SINGAPORE: Economists have responded positively to remarks by Finance Minister Heng Swee Keat on Friday (Mar 4).
The minister had said that the Government will focus more on the economy in Budget 2016.
In response, economists said a strong focus on the economy in the upcoming Budget is timely, given the pressures faced by local companies during a period of slower growth.
The Pioneer Generation Package announced in Budget 2014 will provide about S$9 billion to fund healthcare needs of the elderly in Singapore, spread out over the coming years. The package, along with other social safety nets, have been at the fore of recent Budgets.
Since 2012, social spending as a percentage of total expenditure has been on the rise, while spending on economic development has dropped slightly.
However, Mr Heng has said that the upcoming Budget will help firms cope with short-term challenges and take advantage of medium-term growth opportunities.
"On a relative basis, the emphasis might shift towards shorter term priorities such as keeping people, more Singaporeans gainfully employed, even as growth slows, and also help measures for households in need and smaller firms in need as well,” said Mr Leong Wai Ho, a senior regional economist at Barclays.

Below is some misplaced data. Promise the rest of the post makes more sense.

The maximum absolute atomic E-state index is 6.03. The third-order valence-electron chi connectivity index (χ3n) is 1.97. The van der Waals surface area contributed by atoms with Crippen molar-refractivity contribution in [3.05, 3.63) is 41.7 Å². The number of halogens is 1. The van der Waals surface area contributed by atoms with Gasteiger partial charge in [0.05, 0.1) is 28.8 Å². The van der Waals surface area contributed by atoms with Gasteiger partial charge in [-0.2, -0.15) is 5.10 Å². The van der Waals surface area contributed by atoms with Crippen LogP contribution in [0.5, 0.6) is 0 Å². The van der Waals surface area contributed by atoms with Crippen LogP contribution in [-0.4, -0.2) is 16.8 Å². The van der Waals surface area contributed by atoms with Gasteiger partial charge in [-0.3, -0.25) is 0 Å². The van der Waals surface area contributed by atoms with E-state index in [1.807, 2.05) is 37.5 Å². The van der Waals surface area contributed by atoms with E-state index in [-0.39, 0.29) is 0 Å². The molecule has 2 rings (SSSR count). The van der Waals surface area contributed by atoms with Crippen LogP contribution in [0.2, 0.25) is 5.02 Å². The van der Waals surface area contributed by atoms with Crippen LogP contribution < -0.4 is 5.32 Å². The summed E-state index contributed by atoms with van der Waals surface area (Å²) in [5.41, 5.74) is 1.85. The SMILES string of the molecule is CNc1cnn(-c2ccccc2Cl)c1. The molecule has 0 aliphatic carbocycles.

“If the pace of retrenchments increases, that becomes a priority as well, to alleviate the pain as well, to retrain the workers, to put in place mechanisms that cost money to retrain workers, to adapt them to other parts of the economy that are still growing. Those sorts of expenditure will probably come to the fore in a year like this,” he added.
Economists also welcomed Mr Heng's remarks about being prudent with the Budget, given that it is the first year of the current Government's term. Past surpluses from the previous term of Government are locked in reserves.
Said Mr Francis Tan, an economist at UOB: "Credit rating agencies will also want to look at how the new term of Government is managing the income and expenditure of a nation. So I guess the first year is a very important signal to the world that yes, we may be seeing slower economic growth, yes we may be seeing higher business costs in terms of higher labour costs.
"But we can still put the house in order because we can still maintain fiscal prudence we've been seeing over the past 50 years from the predecessors."
According to BMI Research, the fiscal accounts are expected to return to surplus this year, of about 0.2 per cent of GDP. This is compared to the 2015 Budget, which is estimated to be in deficit of about 0.5 per cent of GDP.
Budget 2016 will be Mr Heng's first since he assumed the finance portfolio last year.